A Patient Receiving Care, and Returning It

Commentator and psychiatrist Elissa Ely tells of treating a patient who attempted to reciprocate.

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MICHELE NORRIS, host:

Commentator Elisa Ely is a psychiatrist in Massachusetts. She recalls one patient she treated who reminded her about the limits of her profession.

Dr. ELISA ELY, M.D. (National Syndicated Commentator and psychiatrist, Massachusetts): We met when he was living in a sober house. He'd been off cocaine six months but was still moody and irritable. He'd agreed to consultation for concerning symptoms: voices in the night and communications from strangers. Yet, he didn't seem concerned. He sat comfortably, no question was too personal. He genuinely appreciated the time and help. His handshake was firm, his palms were dry.

Yes, he'd been on medication before in jail. He couldn't say which medicine. Yes, sometimes he heard his mother's voice telling him he'd turn out like his father. His father had been drowned in one of the local rivers, probably the result of a sour drug deal. The police thought it was suicide, but he knew better. His father was terrified of water.

Well, let's start with some Zyprexa, I said. I was embarrassed. Addiction, trauma, homelessness, unemployment, psychosis, it was like trying to level a mountain with a pair of tweezers.

Oh, that sounds fine, he said. It should help with sleep and voices.

I'm sure it will. It's really only a start.

Certainly is a good one, he said. Appreciate it.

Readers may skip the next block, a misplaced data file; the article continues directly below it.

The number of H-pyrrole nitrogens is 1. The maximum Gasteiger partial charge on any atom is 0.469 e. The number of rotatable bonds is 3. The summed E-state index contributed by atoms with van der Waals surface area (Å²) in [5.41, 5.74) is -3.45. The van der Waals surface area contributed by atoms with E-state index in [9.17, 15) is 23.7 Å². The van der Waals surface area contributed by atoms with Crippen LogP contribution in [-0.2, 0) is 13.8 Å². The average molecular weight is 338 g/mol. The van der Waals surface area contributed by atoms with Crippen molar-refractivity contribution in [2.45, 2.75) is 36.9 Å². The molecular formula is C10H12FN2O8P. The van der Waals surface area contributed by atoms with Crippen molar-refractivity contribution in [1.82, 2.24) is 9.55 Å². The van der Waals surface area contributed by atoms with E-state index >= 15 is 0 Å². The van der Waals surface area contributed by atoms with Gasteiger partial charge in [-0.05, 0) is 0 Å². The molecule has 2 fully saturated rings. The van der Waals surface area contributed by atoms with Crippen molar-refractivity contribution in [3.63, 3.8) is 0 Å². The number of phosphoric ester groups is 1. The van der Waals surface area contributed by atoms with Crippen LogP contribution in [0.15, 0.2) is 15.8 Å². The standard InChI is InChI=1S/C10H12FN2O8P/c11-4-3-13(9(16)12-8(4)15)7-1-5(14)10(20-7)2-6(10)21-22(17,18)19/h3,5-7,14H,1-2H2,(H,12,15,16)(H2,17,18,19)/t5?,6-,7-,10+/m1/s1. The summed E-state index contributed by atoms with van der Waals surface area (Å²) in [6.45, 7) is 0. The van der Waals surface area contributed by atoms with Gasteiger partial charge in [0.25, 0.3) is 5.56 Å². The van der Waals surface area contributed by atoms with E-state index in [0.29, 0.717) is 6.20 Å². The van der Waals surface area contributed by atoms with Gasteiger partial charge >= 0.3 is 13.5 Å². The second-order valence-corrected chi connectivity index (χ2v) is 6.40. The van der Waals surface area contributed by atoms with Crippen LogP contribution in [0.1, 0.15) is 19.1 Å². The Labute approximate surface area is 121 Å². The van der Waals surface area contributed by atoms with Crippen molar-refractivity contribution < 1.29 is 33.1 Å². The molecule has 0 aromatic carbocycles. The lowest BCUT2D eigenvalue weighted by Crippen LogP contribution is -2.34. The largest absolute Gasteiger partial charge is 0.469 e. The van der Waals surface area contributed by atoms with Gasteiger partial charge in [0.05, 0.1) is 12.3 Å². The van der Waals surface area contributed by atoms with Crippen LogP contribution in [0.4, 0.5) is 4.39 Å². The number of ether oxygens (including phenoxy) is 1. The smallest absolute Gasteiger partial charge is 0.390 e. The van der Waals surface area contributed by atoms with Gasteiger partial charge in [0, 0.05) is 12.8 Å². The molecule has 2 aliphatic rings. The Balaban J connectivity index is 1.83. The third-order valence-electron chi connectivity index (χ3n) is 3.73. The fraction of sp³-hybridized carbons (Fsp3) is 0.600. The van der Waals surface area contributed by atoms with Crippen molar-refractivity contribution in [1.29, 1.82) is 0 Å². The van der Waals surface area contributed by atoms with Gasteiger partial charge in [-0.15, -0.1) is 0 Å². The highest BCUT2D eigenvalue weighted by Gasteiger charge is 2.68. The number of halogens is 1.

This was too much. He was so utterly philosophical, so accepting, sitting in the room with nothing to his name and no particular future ahead. What is keeping you going? I said.

Why, he said, nothing but God.

He took the prescription and folded it into a wallet. With one hand on the door, a new, intimate expression came over his face. Now, how were you raised? he said.

Me? I checked my watch. But he persisted. What do you believe in?

For a second, I was drawn to confess. It struck me that one of us had a home, a job, a family, while the other appeared to have nothing. Yet, the one with nothing was not lonely. I certainly respect people who believe, I said.

Ah, he said, recognizing a dismissal, and left.

I was writing in the chart when there was a knock on the door, and his smiling, self-possessed face reappeared. I'll pray for you, you know, he said.

(Soundbite of music)

NORRIS: Elisa Ely is a psychiatrist in Massachusetts.

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